Switzerland’s government on Wednesday backed the purchase of 36 F-35A fighter jets from Lockheed Martin to replace its fleet and five Patriot air defence units from fellow US manufacturer Raytheon.
Switzerland’s current air defence equipment will reach the end of its service life in 2030 and has been undergoing a long and hotly-contested search for replacements.
“The Federal Council is confident that these two systems are the most suitable for protecting the Swiss population from air threats in the future,” the government said in a statement.
The decision will now be put to the Swiss parliament — and also risks being challenged at the ballot box, with left-wingers and an anti-militarist group looking to garner enough signatures to trigger a public vote.
The F-35A was chosen ahead of the Airbus Eurofighter; the F/A-18 Super Hornet by Boeing; and French firm Dassault’s Rafale.
For the ground-based air defence (GBAD) system, Patriot was selected ahead of SAMP/T by France’s Eurosam.
“An evaluation has revealed that these two systems offer the highest overall benefit at the lowest overall cost,” the government statement said. Switzerland is famously neutral. However, its long-standing position is one of armed neutrality and the landlocked European country has mandatory conscription for men.
“A fleet of 36 aircraft would be large enough to cover Switzerland’s airspace protection needs over the longer term in a prolonged situation of heightened tensions,” the government said.
“The air force must be able to ensure that Swiss airspace cannot be used by foreign parties in a military conflict.”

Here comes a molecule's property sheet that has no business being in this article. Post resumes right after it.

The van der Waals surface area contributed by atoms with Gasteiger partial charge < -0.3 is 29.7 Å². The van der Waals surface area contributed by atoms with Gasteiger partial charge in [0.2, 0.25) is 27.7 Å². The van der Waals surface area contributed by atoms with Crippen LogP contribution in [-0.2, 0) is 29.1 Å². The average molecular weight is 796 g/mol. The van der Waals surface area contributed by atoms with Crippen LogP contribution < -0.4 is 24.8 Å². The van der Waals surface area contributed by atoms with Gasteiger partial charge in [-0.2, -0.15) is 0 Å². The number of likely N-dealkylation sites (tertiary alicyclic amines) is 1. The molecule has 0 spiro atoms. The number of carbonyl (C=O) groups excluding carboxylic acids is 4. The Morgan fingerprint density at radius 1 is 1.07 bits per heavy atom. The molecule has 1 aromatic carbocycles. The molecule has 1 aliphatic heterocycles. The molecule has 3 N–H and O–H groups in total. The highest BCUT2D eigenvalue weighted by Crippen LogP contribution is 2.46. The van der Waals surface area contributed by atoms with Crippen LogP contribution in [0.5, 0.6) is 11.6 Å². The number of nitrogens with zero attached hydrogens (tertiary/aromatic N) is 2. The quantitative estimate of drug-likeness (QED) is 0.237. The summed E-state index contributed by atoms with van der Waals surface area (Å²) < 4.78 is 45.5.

Long path to decision
Switzerland began to seek replacements for its ageing fleet of fighter jets more than a decade ago, but the issue has become caught up in a political battle in the wealthy Alpine nation.
The Swiss government has long argued for the need to quickly replace its 30 or so F/A-18 Hornets, which will reach the end of their lifespan in 2030, and the F-5 Tigers, which have been in service for four decades and are not equipped for night flights.
In 2014, the country looked set to purchase 22 Gripen E fighter jets from Swedish group Saab, only to see the public vote against releasing the funds needed to go forward with the multi-billion-dollar deal.
Bern launched a new selection process four years later, and a referendum last year to release six billion Swiss francs ($6.5 billion) for the purchase of the fighters of the government’s choice squeezed through with 50.1 percent of voters in favour.
During the referendum campaign, the government warned that without a swift replacement for its fleet, “Switzerland will no longer be in a position to protect and even less defend its airspace by 2030”.
Currently, the fleet does not have the capacity to support ground troops for reconnaissance missions or to intervene against ground targets.
Meanwhile Switzerland’s current GBAD system is also old and lacks the capacity to meet the widening spectrum of modern threats.
The military currently relies on a range of Rapier and Stinger short-range missiles that have been in service since 1963.